Music-Related Films at This Year's Nashville Film Fest



  • Illustration: Matt Smith
No matter how hard I lobby (i.e., whine about it to a friend or a beer or no one in particular), the third weekend in April always proves to be overbooked, overcrowded and absolutely swollen with really promising local events. There's Record Store Day at local shops around the city, there's Boro Fondo (nee Tour de Fun) down in Murfreesboro, there's Rites of Spring at Vanderbilt, and of course, there's the kickoff of Nashville's annual film festival. Our NaFF coverage comprises this week's Scene cover package.

Plenty of intriguing films will be screening over the next week, and a big ol' chunk of those have one thing or another to do with music. (I personally was able to preview Very Extremely Dangerous and Good Ol' Freda, both of which were enjoyable and enlightening.) Follow me after the jump to see our blurbs on some of the music-related films, along with screening times and so forth.



(6:30 p.m; also 9:45 p.m. Friday, April 19) When people talk about Nashville being an "It" city, they're certainly talking about glitzier subjects than those portrayed in Nashville 2012, a 75-minute series of black-and-white shorts that chronicles the year. There's no food porn, indie rock stars or high-gloss prime-time soap opera at work here. Yet filmmakers Jace Freeman and Sean Clark's fly-on-the-wall focus on subjects from Occupy Nashville to speedway racers to local theater produces a portrait of the city infinitely more interesting by comparison. STEVE CAVENDISH


(9 p.m.; also 3:15 p.m. Friday, April 19)

Like a very condensed, somewhat cursory Beatles Anthology, Ryan White's Good Ol' Freda follows the Fab Four's story from start to finish — only through the eyes of the band's longtime secretary, Freda Kelly. While Beatles wonks might consider the rather charming Freda a must, it offers few truly exclusive Beatles trivia morsels. Instead, there's an affectionate portrait of a sweet young lady who was pals with the Liverpool lads and never too keen on bragging about it. Until now, anyway. D. PATRICK RODGERS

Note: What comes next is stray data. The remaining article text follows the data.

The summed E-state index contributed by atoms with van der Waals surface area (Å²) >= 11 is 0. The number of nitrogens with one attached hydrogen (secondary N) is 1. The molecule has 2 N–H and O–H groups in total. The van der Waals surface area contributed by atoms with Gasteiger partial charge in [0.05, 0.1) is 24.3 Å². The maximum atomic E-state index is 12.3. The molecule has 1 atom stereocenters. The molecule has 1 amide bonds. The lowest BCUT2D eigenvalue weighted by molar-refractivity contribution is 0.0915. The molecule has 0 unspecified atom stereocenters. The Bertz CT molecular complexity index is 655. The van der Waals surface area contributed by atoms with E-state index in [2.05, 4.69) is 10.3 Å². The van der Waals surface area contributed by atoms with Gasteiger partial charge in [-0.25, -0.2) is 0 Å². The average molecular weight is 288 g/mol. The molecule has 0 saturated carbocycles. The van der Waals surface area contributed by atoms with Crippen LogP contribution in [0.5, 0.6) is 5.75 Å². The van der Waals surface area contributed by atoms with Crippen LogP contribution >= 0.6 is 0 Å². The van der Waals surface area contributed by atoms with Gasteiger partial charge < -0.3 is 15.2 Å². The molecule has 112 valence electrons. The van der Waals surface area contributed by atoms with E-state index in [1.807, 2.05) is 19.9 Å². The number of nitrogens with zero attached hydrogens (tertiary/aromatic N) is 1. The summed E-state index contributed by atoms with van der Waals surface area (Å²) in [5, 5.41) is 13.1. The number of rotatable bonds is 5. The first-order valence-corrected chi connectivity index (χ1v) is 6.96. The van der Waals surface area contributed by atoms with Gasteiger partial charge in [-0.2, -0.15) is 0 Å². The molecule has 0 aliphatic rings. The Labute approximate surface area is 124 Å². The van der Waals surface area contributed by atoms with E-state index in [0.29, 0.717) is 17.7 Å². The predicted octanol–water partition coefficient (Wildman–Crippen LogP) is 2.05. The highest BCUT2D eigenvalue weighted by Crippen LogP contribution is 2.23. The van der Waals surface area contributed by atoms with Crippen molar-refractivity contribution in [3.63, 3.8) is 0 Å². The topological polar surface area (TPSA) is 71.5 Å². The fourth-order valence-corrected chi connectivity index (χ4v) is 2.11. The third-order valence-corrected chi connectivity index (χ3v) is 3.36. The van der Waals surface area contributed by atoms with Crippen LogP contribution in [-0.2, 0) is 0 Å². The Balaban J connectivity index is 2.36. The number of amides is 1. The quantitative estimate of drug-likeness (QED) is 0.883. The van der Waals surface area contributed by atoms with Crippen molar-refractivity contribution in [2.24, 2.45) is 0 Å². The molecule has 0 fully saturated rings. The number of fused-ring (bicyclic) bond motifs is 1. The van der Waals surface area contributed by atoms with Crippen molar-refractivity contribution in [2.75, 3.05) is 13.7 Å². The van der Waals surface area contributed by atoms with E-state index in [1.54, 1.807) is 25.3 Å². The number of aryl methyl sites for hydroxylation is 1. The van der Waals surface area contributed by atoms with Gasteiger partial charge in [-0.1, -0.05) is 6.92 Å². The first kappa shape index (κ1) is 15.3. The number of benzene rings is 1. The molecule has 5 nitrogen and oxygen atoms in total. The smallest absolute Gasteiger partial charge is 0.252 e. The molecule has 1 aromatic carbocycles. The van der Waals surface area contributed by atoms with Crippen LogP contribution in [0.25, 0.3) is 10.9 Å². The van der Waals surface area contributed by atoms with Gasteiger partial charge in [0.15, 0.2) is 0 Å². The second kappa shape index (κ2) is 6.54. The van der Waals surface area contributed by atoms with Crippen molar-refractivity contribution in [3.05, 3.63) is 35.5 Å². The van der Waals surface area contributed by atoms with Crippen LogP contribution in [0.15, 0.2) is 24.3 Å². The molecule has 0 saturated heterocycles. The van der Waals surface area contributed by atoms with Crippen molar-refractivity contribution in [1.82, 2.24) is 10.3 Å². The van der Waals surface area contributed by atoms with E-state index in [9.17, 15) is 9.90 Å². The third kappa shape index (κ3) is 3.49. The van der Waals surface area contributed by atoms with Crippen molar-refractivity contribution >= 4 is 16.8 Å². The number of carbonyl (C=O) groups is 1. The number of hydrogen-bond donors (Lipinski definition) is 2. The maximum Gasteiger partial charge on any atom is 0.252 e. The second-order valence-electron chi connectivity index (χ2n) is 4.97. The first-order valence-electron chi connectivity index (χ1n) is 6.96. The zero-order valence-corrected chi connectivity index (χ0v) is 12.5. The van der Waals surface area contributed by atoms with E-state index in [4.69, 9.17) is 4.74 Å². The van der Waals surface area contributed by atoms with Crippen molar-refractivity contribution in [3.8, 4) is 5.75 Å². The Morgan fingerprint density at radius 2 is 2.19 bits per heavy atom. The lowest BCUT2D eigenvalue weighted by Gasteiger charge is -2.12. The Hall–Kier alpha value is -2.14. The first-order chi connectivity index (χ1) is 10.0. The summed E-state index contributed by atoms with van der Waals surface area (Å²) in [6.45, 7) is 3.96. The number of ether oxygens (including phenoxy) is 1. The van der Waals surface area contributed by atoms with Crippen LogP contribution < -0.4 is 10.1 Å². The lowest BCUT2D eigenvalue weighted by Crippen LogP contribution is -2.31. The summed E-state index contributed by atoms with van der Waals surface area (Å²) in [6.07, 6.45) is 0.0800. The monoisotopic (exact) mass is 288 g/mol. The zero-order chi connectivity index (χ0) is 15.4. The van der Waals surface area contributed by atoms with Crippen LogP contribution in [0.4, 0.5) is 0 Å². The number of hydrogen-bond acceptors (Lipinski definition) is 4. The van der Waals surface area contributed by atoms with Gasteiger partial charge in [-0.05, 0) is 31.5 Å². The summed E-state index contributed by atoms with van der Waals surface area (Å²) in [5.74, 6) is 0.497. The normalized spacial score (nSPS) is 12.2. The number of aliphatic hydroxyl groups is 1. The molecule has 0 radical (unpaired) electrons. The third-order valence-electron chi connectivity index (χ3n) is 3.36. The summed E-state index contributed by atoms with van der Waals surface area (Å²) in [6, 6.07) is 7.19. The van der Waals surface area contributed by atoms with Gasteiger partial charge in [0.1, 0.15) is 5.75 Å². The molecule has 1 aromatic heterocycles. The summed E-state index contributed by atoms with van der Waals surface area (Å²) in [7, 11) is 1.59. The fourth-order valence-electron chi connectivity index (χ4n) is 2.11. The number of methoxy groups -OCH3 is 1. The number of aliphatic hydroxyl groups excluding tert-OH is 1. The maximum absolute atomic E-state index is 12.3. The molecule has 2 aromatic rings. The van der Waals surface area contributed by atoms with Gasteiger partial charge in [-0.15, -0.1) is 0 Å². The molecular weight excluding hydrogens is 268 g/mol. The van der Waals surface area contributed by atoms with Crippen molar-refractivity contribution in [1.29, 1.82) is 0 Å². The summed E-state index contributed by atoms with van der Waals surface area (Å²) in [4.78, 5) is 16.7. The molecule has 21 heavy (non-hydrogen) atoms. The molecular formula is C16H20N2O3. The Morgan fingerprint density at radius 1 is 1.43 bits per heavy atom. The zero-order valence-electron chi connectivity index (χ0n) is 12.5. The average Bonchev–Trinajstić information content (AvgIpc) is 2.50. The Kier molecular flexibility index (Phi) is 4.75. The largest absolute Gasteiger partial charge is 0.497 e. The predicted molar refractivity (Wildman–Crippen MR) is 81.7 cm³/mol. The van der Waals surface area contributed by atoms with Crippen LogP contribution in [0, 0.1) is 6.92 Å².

FRIDAY, 19th


(9:15 p.m.; also 1:30 p.m. Tuesday, 1:30 p.m.)

When a comet threatens to destroy planet Hondo, Hondonian Gen. Trius (Nils d'Aulaire) is sent to Earth to destroy the human race and prepare the planet for resettlement. But after landing in Brooklyn, he falls in love with music, changes his name to Bill and starts a family. When fellow Hondonian Kevin (Jay Klaitz) is sent to investigate, he too abandons his mission, and the two space aliens form an acoustic duo: Future Folk, natch. John Mitchell and Jeremy Kipp Walker's endearing low-budget sci-fi comedy leans more toward sweet than ironic, and Future Folk's music shtick — kind of a cross between Flight of the Conchords and Tenacious D — is pretty hilarious. Bonus points for a Dee Snider cameo. Definitely worth a look. JACK SILVERMAN


(6 p.m.; also 3:30 p.m. Tuesday, April 23)

Sara Terry's documentary follows three modern-day troubadours — Raina Rose, the Flyin' A's' Hilary Claire Adamson and Dirk Hamilton — at various stages of their careers as they navigate the contemporary folk scene from living-room concerts to festivals.



(8:15 p.m.; also 2:15 p.m. Monday, April 22)

Somewhere between Jesco White and Rodriguez in the annals of myth-enshrouded American ramblers is Jerry McGill — a onetime Sun Records signee who ran around with Elvis, Waylon and Jerry Lee, but has as much of a penchant for boozing and armed robbery as for songwriting. Directed by Irish filmmaker Paul Duane and produced by longtime Memphis music journalist Robert Gordon, the movie rides warily with a pill-popping, gun-toting McGill, looking every bit of his 70 years. As much a meandering glimpse into the occasionally terrifying McGill's twilight years as a proper narrative, the film forms a compelling portrait of a wily, charismatic old coot who, sadly, probably could have had a real shot at the big time if he didn't like breaking the law so damn much. D. PATRICK RODGERS